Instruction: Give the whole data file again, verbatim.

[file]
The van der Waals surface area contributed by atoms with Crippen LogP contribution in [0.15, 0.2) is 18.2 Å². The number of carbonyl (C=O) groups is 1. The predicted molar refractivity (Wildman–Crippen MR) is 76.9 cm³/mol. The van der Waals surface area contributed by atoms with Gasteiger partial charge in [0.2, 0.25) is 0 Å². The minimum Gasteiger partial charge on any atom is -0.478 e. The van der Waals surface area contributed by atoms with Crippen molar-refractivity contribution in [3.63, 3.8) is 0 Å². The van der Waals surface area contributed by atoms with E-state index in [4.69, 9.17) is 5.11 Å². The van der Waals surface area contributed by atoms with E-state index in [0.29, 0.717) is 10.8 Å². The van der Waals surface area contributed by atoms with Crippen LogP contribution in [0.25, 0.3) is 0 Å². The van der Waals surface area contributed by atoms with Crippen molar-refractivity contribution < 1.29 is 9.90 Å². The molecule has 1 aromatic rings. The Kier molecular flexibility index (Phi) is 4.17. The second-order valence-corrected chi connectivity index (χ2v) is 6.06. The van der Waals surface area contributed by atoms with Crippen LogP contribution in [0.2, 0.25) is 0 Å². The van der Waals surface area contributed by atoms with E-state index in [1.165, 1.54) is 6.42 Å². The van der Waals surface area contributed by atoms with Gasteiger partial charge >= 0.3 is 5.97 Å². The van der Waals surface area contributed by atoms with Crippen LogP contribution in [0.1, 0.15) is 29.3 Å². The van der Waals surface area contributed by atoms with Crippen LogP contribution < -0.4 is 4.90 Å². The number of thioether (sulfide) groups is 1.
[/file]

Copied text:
The van der Waals surface area contributed by atoms with Crippen LogP contribution in [0.15, 0.2) is 18.2 Å². The number of carbonyl (C=O) groups is 1. The predicted molar refractivity (Wildman–Crippen MR) is 76.9 cm³/mol. The van der Waals surface area contributed by atoms with Gasteiger partial charge in [0.2, 0.25) is 0 Å². The minimum Gasteiger partial charge on any atom is -0.478 e. The van der Waals surface area contributed by atoms with Crippen molar-refractivity contribution in [3.63, 3.8) is 0 Å². The van der Waals surface area contributed by atoms with E-state index in [4.69, 9.17) is 5.11 Å². The van der Waals surface area contributed by atoms with E-state index in [0.29, 0.717) is 10.8 Å². The van der Waals surface area contributed by atoms with Crippen LogP contribution in [0.25, 0.3) is 0 Å². The van der Waals surface area contributed by atoms with Crippen molar-refractivity contribution < 1.29 is 9.90 Å². The molecule has 1 aromatic rings. The Kier molecular flexibility index (Phi) is 4.17. The second-order valence-corrected chi connectivity index (χ2v) is 6.06. The van der Waals surface area contributed by atoms with Crippen LogP contribution in [0.2, 0.25) is 0 Å². The van der Waals surface area contributed by atoms with E-state index in [1.165, 1.54) is 6.42 Å². The van der Waals surface area contributed by atoms with Gasteiger partial charge >= 0.3 is 5.97 Å². The van der Waals surface area contributed by atoms with Crippen LogP contribution in [0.1, 0.15) is 29.3 Å². The van der Waals surface area contributed by atoms with Crippen LogP contribution < -0.4 is 4.90 Å². The number of thioether (sulfide) groups is 1.